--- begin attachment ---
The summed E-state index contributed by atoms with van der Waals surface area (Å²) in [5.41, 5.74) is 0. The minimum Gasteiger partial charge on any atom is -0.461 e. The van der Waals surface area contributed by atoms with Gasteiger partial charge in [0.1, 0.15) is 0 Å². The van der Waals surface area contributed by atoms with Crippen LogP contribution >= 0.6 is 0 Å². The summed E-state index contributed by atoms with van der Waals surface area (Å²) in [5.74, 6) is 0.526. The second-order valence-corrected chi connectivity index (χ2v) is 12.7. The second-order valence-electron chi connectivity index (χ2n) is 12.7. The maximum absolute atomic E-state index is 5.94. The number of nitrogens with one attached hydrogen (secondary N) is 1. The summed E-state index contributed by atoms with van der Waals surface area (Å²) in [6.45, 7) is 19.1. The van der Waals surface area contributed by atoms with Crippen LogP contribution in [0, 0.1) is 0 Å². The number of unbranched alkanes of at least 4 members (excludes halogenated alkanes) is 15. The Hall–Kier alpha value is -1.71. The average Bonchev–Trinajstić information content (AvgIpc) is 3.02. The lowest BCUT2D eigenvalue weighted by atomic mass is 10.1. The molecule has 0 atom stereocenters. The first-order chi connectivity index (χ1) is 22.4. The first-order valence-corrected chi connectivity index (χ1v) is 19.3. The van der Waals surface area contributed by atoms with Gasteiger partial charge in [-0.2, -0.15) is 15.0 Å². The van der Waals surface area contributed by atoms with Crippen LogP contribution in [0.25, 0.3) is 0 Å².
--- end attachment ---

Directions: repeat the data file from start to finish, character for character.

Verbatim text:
The summed E-state index contributed by atoms with van der Waals surface area (Å²) in [5.41, 5.74) is 0. The minimum Gasteiger partial charge on any atom is -0.461 e. The van der Waals surface area contributed by atoms with Gasteiger partial charge in [0.1, 0.15) is 0 Å². The van der Waals surface area contributed by atoms with Crippen LogP contribution >= 0.6 is 0 Å². The summed E-state index contributed by atoms with van der Waals surface area (Å²) in [5.74, 6) is 0.526. The second-order valence-corrected chi connectivity index (χ2v) is 12.7. The second-order valence-electron chi connectivity index (χ2n) is 12.7. The maximum absolute atomic E-state index is 5.94. The number of nitrogens with one attached hydrogen (secondary N) is 1. The summed E-state index contributed by atoms with van der Waals surface area (Å²) in [6.45, 7) is 19.1. The van der Waals surface area contributed by atoms with Crippen LogP contribution in [0, 0.1) is 0 Å². The number of unbranched alkanes of at least 4 members (excludes halogenated alkanes) is 15. The Hall–Kier alpha value is -1.71. The average Bonchev–Trinajstić information content (AvgIpc) is 3.02. The lowest BCUT2D eigenvalue weighted by atomic mass is 10.1. The molecule has 0 atom stereocenters. The first-order chi connectivity index (χ1) is 22.4. The first-order valence-corrected chi connectivity index (χ1v) is 19.3. The van der Waals surface area contributed by atoms with Gasteiger partial charge in [-0.2, -0.15) is 15.0 Å². The van der Waals surface area contributed by atoms with Crippen LogP contribution in [0.25, 0.3) is 0 Å².